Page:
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How to avoid the academic post-doc?

PostPosted: Tue May 23, 2006 3:54 pm
by F.H.F.
Hello all, I am writing my PhD thesis right now and need to find a post-doc position soon. I was looking into the possibility of an industry post-doc, but I can't seem to find out how to start the process? Is it only big companies with established programs? Do you directly contact PI's in the companies? I would love to find out more...


Sir, are you serious, or playing?

PostPosted: Tue May 23, 2006 4:21 pm
by P.C.
Your question is fairly general and, perhaps the answers are in the archives. Can you possibly be more specific about your background and your goals? If you respond, we will help.

Sir, are you serious, or playing?

PostPosted: Wed May 24, 2006 2:01 pm
by F.H.F.

I was serious. I have spent some time searching the archives, but many of the posts have been company specific or situational. I am looking for general information on the process. If anyone could at least point me in the right direction, I would really appreciate it. I am moving to Connecticut this summer and will be defending mid- late July.... finishing my PhD... I spent 2.5 yrs as a technician at Harvard before going to grad school and everyone I have asked has told me that I will have to do an academic post-doc - why? It seems like an academic post-doc will be more of the same and not help me learn the skills that I need for industry and seems like it won't get me any closer to my goal (a job in Industry)


Revisiting Industry postdocs

PostPosted: Wed May 24, 2006 2:14 pm
by Dave Jensen
Hello FHF,

I agree, in part. An industry postdoc can open some doors for you in the business, teach you about the "culture" of companies, and help you build a great rolodex of networking contacts. But, the good ones are few and far between, and you'll want to avoid the "cheap pair of hands" type that some of the smaller and unknown biotech ventures offer. So -- can you make a call to the H/R department at Pfizer in Groton, and/or Bristol Myers in CT as well as Boehringer? These companies MAY have industry postdocs, as it is often the larger companies that offer them.

You would go about finding them in the same way you would an academic postdoc. You'll need to talk to people, a lot of people, and/or send off some requests to various labs and inquire. Sometimes, in industry it is possible for a hiring manager to add an open position for a postdoc without having a lot of discussion about the hire. So, if you keep in touch with people in industry who are in your same niche, you may just find someone who can open a position for you on a 2-year basis. It has happened before.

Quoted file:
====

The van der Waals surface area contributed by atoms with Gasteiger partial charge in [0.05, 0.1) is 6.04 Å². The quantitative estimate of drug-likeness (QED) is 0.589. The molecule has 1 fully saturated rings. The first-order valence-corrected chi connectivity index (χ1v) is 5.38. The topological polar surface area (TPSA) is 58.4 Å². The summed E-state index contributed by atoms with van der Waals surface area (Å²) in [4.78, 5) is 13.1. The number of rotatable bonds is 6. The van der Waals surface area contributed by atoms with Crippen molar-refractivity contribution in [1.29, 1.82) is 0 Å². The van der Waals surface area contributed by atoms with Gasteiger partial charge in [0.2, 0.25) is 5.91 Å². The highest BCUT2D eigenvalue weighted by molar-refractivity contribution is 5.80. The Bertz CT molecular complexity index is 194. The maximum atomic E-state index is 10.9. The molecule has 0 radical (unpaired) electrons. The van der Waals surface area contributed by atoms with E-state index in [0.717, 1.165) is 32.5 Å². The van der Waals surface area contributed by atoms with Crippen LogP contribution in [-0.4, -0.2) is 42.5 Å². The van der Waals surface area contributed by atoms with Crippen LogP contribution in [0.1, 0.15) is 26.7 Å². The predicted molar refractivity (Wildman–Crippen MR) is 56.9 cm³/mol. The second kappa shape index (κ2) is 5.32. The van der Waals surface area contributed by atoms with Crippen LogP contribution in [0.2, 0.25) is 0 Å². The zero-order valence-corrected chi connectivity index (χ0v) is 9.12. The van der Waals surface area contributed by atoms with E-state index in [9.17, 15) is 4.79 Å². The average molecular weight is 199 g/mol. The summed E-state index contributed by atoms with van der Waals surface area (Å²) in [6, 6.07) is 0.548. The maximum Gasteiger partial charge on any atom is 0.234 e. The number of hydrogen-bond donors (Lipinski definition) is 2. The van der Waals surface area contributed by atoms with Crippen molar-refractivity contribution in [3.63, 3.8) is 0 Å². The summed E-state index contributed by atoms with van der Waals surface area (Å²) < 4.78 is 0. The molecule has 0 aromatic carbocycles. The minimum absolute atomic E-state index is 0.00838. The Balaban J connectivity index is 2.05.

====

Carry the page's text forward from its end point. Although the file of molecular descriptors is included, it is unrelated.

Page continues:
Don't forget that academic postdocs, in the really top labs, can be just as strong a draw to industry. The only disadvantage is that you don't get the "extras" of the networking rolodex and the "industry experience" that always looks so good on your CV.

On this forum, we had a guest host from Genentech who spoke about industry postdocs. Her comments, while specific to Genentech, were fairly universal. I'd read through that section.

Best regards and keep us informed.

Dave Jensen, Moderator

need to do postdoc

PostPosted: Wed May 24, 2006 8:46 pm
by Val

need to do postdoc

PostPosted: Thu May 25, 2006 8:04 am
by Robert
Through a connection in my department, I had the opportunity to speak to a senior VP at a large pharma company last fall, who indicated to me that a company would "rather have you sooner than later" after your Ph.D., because there's a lot you need to learn about how industry works vs academia and they feel you can learn it better earlier. In other words, they'd rather you do a postdoc with them, if such a thing is offered. I also got a sense that the word "postdoc" is something that companies started using because we use it in academia, but it's not something they really have an equivalent for, unless you're in a specified 'postdoc' program at a company, which even then might have been created solely to generate contacts with promising young people. Others may disagree, but it seems to me that to a company you are simply a person with a certain set of skills and certain qualifications; there is much less hoop-jumping and satisfying of archane provisions of apprenticeship. (On the other hand it's a lot easier to get the boot so maybe they don't need to be as careful).

One strategy I used to investigate industry postdocs is to search pubmed for the names of companies (using the 'institution' field if you are savvy about it). Papers published from company labs have authors for correspondence just like all other papers. This will tell you about how much publishing happens at a company and will give you geographic clues as well.


what I am doing

PostPosted: Thu May 25, 2006 11:34 am
by Natalie
This is my gameplan for what it's worth...

I am starting my first postdoc this fall. My new lab is an academic medschool lab with very strong ties to industry. My new PI is on the board of some biotech/pharma companies. He and other people in his lab have published with scientists at big pharma, etc. Hopefully at the end of my postdoc I will be positioned for either academic or industry jobs.

Hope that helps!

How to avoid the academic post-doc?

PostPosted: Sat May 27, 2006 8:36 am
by F.H.F.
Thank you all for the advice. This is a great starting point, it has really helped me to focus my plan for continuing my job search. Now I just have to find the time to get started.